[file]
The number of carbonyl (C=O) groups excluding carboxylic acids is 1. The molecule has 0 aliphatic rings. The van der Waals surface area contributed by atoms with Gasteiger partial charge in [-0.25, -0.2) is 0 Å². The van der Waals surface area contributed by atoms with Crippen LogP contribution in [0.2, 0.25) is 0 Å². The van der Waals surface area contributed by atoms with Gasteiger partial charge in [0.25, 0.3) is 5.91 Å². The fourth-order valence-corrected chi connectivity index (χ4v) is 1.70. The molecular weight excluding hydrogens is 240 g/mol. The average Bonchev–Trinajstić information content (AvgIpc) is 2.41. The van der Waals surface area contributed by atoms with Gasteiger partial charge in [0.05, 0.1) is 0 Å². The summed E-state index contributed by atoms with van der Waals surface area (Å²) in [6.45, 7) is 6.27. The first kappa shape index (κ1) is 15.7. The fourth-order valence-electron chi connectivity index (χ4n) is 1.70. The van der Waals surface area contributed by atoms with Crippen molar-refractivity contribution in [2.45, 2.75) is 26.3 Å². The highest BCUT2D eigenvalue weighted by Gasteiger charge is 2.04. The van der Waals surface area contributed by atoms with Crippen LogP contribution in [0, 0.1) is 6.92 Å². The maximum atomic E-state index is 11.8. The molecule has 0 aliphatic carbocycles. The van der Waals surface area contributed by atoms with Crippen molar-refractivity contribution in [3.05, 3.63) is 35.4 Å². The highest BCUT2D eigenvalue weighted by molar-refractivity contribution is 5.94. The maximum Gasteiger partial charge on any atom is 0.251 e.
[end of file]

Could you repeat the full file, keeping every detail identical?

The number of carbonyl (C=O) groups excluding carboxylic acids is 1. The molecule has 0 aliphatic rings. The van der Waals surface area contributed by atoms with Gasteiger partial charge in [-0.25, -0.2) is 0 Å². The van der Waals surface area contributed by atoms with Crippen LogP contribution in [0.2, 0.25) is 0 Å². The van der Waals surface area contributed by atoms with Gasteiger partial charge in [0.25, 0.3) is 5.91 Å². The fourth-order valence-corrected chi connectivity index (χ4v) is 1.70. The molecular weight excluding hydrogens is 240 g/mol. The average Bonchev–Trinajstić information content (AvgIpc) is 2.41. The van der Waals surface area contributed by atoms with Gasteiger partial charge in [0.05, 0.1) is 0 Å². The summed E-state index contributed by atoms with van der Waals surface area (Å²) in [6.45, 7) is 6.27. The first kappa shape index (κ1) is 15.7. The fourth-order valence-electron chi connectivity index (χ4n) is 1.70. The van der Waals surface area contributed by atoms with Crippen molar-refractivity contribution in [2.45, 2.75) is 26.3 Å². The highest BCUT2D eigenvalue weighted by Gasteiger charge is 2.04. The van der Waals surface area contributed by atoms with Crippen LogP contribution in [0, 0.1) is 6.92 Å². The maximum atomic E-state index is 11.8. The molecule has 0 aliphatic carbocycles. The van der Waals surface area contributed by atoms with Crippen molar-refractivity contribution in [3.05, 3.63) is 35.4 Å². The highest BCUT2D eigenvalue weighted by molar-refractivity contribution is 5.94. The maximum Gasteiger partial charge on any atom is 0.251 e.